2)HM to hold.2)MH.2)MH holds with equality. The * set of ( nM . we can show that 00 00 * (a. n H < n H . a maximum exists. n M < nH . the solution is not in general unique. The solution is obviously not at the “compactification” point because n M < n * M . we observe that n M < n * M < n H . Although the objective function is strictly concave. Constraint (a. the smaller value of n M increases E[v] . Suppose there is a solution for which this constraint does not bind. A sufficient condition 41 .2)HM holds because n * H < nH . supposing they exist. and (a.2)HM because n M < n * H. n H ) | n M = n H ≤ n * M }. we show that a solution of this form exists. because n H > nM > n* H . Note that n M < n * H . nM ) . Then an increase in n H increases E[v ]. However. With this in mind. Because the objective function is continuous. Then a smaller value of n M still satisfies (a. n* M ) and n H > nM . nH ) defined by the constraint is compact if we add the point ( n * M .concave function defined on a compact convex set. This must be true for (a. Next. This follows from the fact that (a. which cannot be true for a solution. and u M ( n M ) = u H ( n H ) . Next. Suppose that there is a solution for which this is not the case. If 00 * n M = 0 . and u is ** single-peaked. maximizer n * R exists and is unique. We shall first characterize the separating solution(s). a decrease in n H has the same effect.α) n M = Mf ( nH ) – (1.2)MH binds. and also satisfies (a. Note that the problem can be restated as max E[v ] subject to u M (n M ) = u M ( n H ) for n M ∈ [ 0. The * Solution (c)—Separating with 0 ≤ n M < n * M < n H .α) n* H . {( n M . The last property is n H > nH . Define n 00 M as the solution to Mf ( n M ) – (1.2)MH holds * * * because n H > nM .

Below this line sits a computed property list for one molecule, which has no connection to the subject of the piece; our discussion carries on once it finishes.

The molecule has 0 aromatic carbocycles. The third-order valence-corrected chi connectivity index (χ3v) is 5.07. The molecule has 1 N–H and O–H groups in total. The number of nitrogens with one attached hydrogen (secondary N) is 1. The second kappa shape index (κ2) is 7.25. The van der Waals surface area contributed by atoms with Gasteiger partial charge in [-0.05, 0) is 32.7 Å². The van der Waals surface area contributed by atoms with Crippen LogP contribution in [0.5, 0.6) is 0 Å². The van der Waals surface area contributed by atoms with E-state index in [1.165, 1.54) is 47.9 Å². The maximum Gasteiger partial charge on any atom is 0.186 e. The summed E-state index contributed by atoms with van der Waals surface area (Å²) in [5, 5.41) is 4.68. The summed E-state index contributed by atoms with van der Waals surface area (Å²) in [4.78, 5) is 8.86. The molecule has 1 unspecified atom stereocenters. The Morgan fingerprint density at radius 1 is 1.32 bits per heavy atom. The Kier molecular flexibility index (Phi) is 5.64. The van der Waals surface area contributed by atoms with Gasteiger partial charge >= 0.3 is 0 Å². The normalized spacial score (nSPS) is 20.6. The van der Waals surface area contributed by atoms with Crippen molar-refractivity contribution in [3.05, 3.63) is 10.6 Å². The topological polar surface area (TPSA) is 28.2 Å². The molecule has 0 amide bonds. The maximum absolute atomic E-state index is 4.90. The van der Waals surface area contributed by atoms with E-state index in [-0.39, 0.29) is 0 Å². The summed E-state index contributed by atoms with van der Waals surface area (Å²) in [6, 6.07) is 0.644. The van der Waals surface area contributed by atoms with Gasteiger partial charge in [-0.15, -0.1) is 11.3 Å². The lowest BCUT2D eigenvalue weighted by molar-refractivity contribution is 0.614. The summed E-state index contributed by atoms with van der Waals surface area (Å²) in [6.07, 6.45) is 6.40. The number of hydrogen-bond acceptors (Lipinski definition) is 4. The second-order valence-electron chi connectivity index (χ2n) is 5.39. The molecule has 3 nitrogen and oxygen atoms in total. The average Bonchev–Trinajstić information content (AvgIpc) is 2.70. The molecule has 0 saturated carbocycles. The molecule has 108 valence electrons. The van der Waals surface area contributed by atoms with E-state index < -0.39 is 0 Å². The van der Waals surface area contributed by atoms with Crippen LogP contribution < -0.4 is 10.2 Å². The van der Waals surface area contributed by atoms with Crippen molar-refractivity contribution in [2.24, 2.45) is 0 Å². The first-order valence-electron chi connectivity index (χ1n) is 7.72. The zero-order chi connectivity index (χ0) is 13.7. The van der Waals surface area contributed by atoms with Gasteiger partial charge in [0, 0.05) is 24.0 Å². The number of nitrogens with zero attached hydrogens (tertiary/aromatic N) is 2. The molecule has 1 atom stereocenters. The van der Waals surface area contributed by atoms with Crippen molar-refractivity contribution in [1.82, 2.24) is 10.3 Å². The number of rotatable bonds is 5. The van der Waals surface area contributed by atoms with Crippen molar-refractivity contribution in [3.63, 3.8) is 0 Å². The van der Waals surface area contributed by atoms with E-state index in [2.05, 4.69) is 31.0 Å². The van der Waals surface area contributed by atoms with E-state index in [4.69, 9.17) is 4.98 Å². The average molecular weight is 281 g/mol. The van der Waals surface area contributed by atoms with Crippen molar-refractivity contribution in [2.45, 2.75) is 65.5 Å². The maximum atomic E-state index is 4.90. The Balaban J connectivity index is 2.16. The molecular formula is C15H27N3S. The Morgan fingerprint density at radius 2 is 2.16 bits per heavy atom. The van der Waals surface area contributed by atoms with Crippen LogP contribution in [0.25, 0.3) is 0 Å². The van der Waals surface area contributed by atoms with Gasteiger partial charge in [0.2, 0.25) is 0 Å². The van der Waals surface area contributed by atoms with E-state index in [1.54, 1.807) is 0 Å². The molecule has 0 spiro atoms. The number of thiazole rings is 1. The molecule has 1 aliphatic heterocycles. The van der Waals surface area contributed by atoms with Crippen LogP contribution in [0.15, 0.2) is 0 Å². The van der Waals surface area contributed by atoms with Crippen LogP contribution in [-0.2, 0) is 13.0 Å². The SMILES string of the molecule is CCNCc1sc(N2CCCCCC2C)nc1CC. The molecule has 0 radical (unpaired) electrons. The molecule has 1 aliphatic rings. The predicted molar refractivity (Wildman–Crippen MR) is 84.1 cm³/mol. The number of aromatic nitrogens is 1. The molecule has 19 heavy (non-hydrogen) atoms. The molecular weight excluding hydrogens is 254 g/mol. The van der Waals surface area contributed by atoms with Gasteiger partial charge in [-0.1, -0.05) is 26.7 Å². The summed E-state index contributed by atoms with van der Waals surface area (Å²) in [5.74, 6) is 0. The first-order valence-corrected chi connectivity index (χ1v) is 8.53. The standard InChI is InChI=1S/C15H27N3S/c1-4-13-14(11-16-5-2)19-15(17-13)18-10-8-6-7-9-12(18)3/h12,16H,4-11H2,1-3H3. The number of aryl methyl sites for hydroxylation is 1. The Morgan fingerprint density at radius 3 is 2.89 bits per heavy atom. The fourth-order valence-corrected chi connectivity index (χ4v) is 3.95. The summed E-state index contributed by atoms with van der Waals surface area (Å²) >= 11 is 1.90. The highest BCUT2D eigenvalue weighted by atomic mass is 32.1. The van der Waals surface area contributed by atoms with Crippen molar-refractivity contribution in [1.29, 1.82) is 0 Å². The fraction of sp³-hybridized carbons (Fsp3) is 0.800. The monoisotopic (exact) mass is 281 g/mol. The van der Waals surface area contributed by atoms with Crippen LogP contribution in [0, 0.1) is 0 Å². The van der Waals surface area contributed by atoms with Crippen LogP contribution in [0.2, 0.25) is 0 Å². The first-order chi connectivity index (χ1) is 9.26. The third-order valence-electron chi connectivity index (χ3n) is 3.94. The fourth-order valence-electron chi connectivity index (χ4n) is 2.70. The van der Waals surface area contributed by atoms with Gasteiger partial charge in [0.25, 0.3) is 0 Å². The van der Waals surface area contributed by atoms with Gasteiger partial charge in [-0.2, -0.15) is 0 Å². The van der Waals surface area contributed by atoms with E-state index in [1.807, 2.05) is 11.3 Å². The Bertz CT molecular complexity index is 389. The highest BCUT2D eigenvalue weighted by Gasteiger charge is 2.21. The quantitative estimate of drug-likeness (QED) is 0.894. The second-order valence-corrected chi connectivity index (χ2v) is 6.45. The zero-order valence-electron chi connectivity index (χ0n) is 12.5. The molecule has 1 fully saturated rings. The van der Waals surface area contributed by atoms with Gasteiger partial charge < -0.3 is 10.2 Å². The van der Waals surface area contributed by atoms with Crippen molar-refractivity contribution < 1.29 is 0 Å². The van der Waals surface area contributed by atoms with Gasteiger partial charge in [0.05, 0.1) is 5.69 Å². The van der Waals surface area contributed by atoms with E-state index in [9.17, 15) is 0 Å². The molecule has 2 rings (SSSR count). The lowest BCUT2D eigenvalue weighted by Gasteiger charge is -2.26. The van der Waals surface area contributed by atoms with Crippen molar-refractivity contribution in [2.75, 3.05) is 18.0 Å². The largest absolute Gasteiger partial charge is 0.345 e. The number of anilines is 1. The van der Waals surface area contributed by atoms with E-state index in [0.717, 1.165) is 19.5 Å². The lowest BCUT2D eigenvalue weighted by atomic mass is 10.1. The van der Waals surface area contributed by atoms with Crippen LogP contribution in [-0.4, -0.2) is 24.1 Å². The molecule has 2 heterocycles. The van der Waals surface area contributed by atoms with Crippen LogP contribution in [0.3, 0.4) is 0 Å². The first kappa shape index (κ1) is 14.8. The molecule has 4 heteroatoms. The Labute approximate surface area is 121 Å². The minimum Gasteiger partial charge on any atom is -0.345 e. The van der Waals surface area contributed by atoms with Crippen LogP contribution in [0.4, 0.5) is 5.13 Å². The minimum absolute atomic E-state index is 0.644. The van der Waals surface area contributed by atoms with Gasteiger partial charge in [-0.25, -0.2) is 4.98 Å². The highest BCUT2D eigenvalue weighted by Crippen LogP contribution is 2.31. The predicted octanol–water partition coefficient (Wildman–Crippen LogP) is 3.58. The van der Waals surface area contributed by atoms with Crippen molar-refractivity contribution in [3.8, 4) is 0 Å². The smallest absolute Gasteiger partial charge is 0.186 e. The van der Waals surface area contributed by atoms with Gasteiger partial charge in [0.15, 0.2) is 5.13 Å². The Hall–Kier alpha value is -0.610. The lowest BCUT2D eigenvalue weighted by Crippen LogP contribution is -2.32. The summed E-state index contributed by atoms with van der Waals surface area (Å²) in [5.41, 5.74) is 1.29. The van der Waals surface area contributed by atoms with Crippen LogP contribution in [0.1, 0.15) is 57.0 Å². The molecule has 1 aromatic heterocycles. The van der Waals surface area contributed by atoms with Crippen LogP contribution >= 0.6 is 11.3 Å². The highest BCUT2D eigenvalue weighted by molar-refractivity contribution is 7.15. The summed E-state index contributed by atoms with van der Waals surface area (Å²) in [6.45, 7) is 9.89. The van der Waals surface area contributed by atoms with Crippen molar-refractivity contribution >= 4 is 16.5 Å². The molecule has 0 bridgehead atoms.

5) is nH = nM = . 42 . the pooling solution is the same.4. or 2 equivalently.1. n* M ) . the constraint function ψ is convex. In addition.07. For each example. n H > n M . and π = . nM = .25. ψ′′ ≥ 0 .47.38.5. nM = . Now the pooling solution is the globally optimal mechanism. the separating solution is the globally optimal mechanism. To see precisely that either type of equilibrium is possible. for this f . Let H = 4. Here. so that M = 1.5 and p = . so the separating solution we study is the unique maximum. Finally. || 28 The function ψ is regular convex if the condition u ′ ′ ( nM ) / u ′ M M ( n H ) ≥ (u ′ M ( nM ) / u ′ M ( n H )) holds. the pooling solution to (a. uM( n* H ) > 0). where n is restricted as n < . Let f(n) = n – n2 . If α is changed to .09. with E[v ] = . L = 0.85. with E[v ] = . it is easy to check that all of the assumptions of * our model are met (In particular.8. let α = . is regular convex. whereas the separating solution is nH = . we use an example. Also.with E[v ] = 11. In this case. we show that both pooling and separating solutions can be globally optimal for some parameter values.for uniqueness is that the constraint function n H = ψ(n M ) defined by u M (n M ) = u M ( n H ) 28 for n M ∈ [ 0.3. but the separating solution is nH = .